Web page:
net, vs comments edit

Most of the DXCore/CodeRush plugins I write are Tool Window plugins like CR_Documentor or are plugins you’d bind to a hot key like CR_JoinLines. For Tool Windows, DXCore automatically gives you menu integration…

DXCore Tool Window plugin menu
integration

…and for hot key plugins, you don’t need it. But sometimes your plugin isn’t really a tool window, or maybe you need to integrate into a different menu, like the standard “Tools” menu. I’ll show you how to do that.

Before you begin, consider if you really need this. It’s not hard to add, but if you’re like me, you already have a ton of stuff flooding the various menus. Before you add that to your plugin, determine if you really need to. “With great power comes great responsibility,” right?

OK, so you want the top level integration. Let’s do it.

First, I’ll create a standard plugin project and call it TopLevelMenuDemo. If you already have a plugin project, you can add a new plugin to your existing project. The key here is you need a “standard plugin” rather than a “tool window plugin” for this.

The TopLevelMenuDemo plugin in Solution
Explorer

Next, I’m going to drag an Action onto my plugin designer from the “DXCore” part of my toolbox. I’ll name it “menuAction” so we know what it’s for.

Select the “menuAction” Action and open the Properties window. You need to set…

  • ActionName - Set this to the name of the action. It won’t be visible, but I usually set this to the text I expect to see in the menu.
  • ButtonText - This is the text you’ll actually see in the menu.
  • CommonMenu - This is the top-level menu to which your item should be added.

For our demo integration, we’ll set “ActionName” and “ButtonText” to “Demo Menu Integration” and we’ll set “CommonMenu” to “DevExpress” so we appear in the top-level DevExpress menu.

Properties on the plugin
action.

Switch the Properties menu over to show events and set an Execute event handler. The Execute handler is what happens when someone clicks your menu item.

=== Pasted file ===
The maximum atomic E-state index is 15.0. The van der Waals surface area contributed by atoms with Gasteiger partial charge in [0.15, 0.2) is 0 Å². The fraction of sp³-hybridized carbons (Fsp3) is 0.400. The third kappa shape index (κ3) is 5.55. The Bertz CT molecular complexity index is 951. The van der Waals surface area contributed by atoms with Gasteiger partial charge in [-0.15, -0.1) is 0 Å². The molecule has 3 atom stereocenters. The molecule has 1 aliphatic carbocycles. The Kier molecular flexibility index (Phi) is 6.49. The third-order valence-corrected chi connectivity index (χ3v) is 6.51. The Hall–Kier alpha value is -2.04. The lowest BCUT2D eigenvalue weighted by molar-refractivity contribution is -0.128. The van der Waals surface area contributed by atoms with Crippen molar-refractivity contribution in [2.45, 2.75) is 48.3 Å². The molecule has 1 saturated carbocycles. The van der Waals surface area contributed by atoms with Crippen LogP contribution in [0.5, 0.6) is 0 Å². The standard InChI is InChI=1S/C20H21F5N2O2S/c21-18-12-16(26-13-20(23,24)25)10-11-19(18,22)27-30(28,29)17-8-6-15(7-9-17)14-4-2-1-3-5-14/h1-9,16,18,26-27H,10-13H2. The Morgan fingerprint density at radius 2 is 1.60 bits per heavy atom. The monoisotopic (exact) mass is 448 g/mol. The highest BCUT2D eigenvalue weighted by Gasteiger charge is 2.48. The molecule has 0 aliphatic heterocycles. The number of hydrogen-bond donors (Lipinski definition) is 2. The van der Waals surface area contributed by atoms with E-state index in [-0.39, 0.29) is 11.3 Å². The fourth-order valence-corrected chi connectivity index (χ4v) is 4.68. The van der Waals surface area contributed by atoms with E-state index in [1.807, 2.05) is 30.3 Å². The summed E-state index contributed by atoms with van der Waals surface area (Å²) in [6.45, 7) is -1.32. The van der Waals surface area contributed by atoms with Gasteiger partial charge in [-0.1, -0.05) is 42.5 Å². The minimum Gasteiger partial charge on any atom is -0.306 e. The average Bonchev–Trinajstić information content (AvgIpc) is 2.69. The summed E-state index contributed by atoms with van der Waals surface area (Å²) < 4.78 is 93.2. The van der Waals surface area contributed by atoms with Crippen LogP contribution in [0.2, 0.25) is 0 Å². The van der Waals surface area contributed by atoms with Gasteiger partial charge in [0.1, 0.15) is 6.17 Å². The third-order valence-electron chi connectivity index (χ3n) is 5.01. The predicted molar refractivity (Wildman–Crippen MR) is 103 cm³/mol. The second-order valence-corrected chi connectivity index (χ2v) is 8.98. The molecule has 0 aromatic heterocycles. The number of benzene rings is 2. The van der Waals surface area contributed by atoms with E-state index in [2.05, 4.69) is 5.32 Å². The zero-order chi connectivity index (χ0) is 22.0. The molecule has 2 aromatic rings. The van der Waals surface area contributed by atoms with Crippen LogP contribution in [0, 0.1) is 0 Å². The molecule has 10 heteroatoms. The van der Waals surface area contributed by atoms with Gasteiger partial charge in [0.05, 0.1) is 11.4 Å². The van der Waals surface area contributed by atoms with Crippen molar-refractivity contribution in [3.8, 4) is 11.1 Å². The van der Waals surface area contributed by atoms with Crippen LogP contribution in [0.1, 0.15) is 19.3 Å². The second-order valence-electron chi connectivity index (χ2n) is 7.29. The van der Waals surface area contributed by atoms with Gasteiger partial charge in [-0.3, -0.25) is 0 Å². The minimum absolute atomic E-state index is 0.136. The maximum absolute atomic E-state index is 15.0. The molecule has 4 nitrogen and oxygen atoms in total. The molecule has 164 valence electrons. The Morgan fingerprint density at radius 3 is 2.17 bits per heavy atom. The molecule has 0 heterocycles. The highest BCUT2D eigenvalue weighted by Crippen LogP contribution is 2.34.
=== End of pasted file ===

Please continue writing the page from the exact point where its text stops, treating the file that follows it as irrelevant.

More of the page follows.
Events on the plugin
action.

For our demo handler, we’ll just show a quick message box.

private void menuAction_Execute(ExecuteEventArgs ea)
{
  MessageBox.Show("Demo success!");
}

That’s it!

Hit F5 to start debugging. A new instance of Visual Studio will pop up and you should see your menu integration in place.

The plugin menu integration in
action.

Selecting the menu item, you should see the message box pop up. Success!

The demo success message
box.

For the more advanced users… check out the other events you can handle on the action if you want even more control. For example, the PositionMenuButton event can give you more control over the positioning of your menu item within the parent menu. There’s not a lot of documentation out there on this, so you’ll need to experiment a bit, but a lot can be achieved.

net, csharp comments edit

“Guard” classes - those little “convenience wrappers” around common argument checking and exception throwing. You know what I’m talking about, things like…

public static class Guard
{
  public static void AgainstNull(object value, string parameterName)
  {
    if(value == null)
    {
      throw new ArgumentNullException(parameterName);
    }
  }
}

Then, rather than the if/throw block in your method, you have something like…

public void MyMethod(string theParameter)
{
  Guard.AgainstNull(theParameter, "theParameter");
  // Do the rest of the work...
}

It seems like a good idea, right? Reduce the three lines of if/throw checking to a tiny, fluent-looking one-liner. There are some common reasons people seem to like them:

  • Makes the code tighter/more readable.
  • If you want to add common logging, you can do it in one place.

Both are totally legit. But there are a lot more reasons not to like them, and here are mine:

  1. Guard classes defeat static analysis like FxCop. I like FxCop. I treat it like it’s another set of unit tests that help me to make sure my code behaves consistently. I don’t use all the rules, but most of them are valuable. One of those valuable rules can analyze whether you validated an argument for null prior to sending it to another method. If you wrap that check in a Guard class, FxCop isn’t going to see it - it sees the Guard class validating the argument, but not the caller. FxCop can also validate that the name of the parameter in the exception being thrown matches exactly the name of the real parameter on the method - a lifesaver if you’re doing some refactoring that renames parameters and you forget to fix that. You either have to turn these FxCop rules off or write custom rules that understand your Guard class.
  2. Guard classes become giant validation dumping grounds. How many things can you imagine you need to Guard against? Null values, sure. Maybe strings that are null or empty. Collections that are null or empty. How about ranges? Things like “if this date is in the future?” What else? There are actually a lot of things you can possibly guard against. Unfortunately, unless you’re in a very small team, that means the Guard class quickly becomes hundreds of lines of code doing dozens of different validations that aren’t actually all that common, and there’s no real way to “draw the line” and say “this should be in, but this shouldn’t.”